Only one percent of the global population is ambidextrous i.e., they have the ability to write with both the hands simultaneously. Leonardo da Vinci, Ben Franklin, Albert Einstein are some of the genius in history who are capable of writing with both their hands.
In India, there is an ambidextrous school where nearly 300 students are ambidextrous. They can write in high speed and utmost accuracy and most surprisingly they are able to write in six different languages like Hindi, English, Urdu, Sanskrit, Arabic and Roman.
But a question arises , ” Does Ambidextrousness improve the brain function and memory??”
Studies show that although teaching people to be ambidextrous is popular for centuries, this practice does not improve brain function, and it may even harm our neural development leading to dyslexia and dyscalculia, which are serious learning disabilities.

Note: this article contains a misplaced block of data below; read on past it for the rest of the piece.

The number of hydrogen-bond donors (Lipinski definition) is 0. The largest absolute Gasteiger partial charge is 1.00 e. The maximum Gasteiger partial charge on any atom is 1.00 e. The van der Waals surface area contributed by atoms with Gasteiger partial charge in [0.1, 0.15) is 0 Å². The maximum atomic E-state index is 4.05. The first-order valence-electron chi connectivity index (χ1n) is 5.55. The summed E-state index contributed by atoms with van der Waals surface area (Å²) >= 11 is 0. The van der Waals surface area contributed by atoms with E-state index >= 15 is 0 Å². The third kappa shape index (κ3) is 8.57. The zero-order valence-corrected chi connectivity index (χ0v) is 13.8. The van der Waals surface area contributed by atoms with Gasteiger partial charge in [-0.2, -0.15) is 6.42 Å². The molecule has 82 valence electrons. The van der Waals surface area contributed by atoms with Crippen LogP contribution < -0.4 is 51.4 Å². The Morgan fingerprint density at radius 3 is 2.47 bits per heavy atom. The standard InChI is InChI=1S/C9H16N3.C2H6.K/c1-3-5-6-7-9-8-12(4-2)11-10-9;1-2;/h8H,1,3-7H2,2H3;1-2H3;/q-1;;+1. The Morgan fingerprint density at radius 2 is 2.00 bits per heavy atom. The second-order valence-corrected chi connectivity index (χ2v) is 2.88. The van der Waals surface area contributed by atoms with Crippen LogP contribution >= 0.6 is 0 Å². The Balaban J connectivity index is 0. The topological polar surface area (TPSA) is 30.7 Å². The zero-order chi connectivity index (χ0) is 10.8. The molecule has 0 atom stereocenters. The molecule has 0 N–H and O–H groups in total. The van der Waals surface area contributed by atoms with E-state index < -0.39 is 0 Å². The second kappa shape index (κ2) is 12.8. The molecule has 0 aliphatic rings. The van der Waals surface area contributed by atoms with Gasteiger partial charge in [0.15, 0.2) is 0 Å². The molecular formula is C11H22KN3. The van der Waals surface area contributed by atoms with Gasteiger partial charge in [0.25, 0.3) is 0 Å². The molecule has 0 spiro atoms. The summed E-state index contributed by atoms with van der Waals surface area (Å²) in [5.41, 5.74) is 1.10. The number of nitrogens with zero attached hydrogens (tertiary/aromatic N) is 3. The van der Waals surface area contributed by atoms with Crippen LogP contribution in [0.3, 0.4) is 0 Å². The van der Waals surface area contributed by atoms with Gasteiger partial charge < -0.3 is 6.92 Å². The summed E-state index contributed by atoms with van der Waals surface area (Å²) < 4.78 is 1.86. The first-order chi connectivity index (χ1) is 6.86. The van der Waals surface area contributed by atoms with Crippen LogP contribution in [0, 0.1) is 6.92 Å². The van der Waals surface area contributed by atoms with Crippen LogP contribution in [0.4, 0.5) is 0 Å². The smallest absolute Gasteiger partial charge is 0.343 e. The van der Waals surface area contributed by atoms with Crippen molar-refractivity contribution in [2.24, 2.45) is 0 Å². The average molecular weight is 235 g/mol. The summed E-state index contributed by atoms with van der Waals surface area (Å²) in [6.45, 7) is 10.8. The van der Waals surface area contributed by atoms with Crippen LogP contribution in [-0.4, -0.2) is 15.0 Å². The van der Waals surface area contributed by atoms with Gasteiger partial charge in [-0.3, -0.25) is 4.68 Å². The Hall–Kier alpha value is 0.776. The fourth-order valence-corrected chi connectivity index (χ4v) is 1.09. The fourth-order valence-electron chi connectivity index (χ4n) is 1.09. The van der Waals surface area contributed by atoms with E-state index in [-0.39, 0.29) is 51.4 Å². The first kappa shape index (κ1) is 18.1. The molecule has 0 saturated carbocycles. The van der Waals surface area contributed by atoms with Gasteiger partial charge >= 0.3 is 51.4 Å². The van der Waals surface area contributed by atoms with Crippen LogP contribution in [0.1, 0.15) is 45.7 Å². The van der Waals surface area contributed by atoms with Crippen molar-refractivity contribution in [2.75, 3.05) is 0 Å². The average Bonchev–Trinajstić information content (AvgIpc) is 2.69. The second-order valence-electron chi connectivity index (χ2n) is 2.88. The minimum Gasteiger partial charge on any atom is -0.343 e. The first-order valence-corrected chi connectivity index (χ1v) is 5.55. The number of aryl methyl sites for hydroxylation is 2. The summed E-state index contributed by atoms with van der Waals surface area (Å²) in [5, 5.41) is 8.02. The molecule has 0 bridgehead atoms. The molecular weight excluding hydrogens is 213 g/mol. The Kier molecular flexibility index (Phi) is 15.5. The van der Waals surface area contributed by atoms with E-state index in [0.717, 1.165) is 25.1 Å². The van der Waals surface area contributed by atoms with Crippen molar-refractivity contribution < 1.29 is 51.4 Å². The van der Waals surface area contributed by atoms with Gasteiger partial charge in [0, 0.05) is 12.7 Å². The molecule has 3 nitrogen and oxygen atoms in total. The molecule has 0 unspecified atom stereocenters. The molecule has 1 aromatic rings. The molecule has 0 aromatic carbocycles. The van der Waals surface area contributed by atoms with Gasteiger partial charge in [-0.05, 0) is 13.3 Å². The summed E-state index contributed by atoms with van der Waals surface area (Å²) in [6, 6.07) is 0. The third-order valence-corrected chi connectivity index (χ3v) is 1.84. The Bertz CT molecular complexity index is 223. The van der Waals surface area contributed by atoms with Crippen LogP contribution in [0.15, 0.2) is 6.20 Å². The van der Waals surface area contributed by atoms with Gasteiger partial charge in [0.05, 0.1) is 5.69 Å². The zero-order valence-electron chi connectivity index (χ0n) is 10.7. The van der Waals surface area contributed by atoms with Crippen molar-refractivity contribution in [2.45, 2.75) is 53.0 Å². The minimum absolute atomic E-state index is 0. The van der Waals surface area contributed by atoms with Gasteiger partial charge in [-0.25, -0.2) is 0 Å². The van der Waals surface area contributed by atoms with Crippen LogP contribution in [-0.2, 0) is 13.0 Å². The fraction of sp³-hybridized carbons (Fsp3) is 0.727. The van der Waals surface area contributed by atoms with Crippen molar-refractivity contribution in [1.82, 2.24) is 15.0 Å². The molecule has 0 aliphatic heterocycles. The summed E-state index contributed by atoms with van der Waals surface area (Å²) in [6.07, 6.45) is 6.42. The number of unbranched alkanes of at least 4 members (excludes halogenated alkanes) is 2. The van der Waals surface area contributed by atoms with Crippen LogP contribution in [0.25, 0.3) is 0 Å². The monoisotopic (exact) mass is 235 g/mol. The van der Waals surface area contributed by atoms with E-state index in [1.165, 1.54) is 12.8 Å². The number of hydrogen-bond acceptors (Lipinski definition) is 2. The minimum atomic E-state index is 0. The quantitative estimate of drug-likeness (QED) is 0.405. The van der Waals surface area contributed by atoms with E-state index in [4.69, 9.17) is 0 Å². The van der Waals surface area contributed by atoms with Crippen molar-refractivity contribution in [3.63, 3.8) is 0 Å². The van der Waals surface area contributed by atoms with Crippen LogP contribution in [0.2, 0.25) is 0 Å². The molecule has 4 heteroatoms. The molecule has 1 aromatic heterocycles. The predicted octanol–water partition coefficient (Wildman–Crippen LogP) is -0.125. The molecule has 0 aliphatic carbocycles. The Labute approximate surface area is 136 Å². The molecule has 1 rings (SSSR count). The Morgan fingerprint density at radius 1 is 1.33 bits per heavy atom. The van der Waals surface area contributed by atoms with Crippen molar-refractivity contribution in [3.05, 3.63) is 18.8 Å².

Research in Sweden found ambidextrous children to be at a greater risk for developmental conditions such as attention-deficit hyperactivity disorder. Another study revealed that these people performed worse than left or right-handers on a range of skills, especially in math, memory retrieval and logical reasoning. Also ambidextrous people are at a higher risk for schizophernia than the rest of the population (usually have the LRRTM1 gene which is linked with schizophrenia).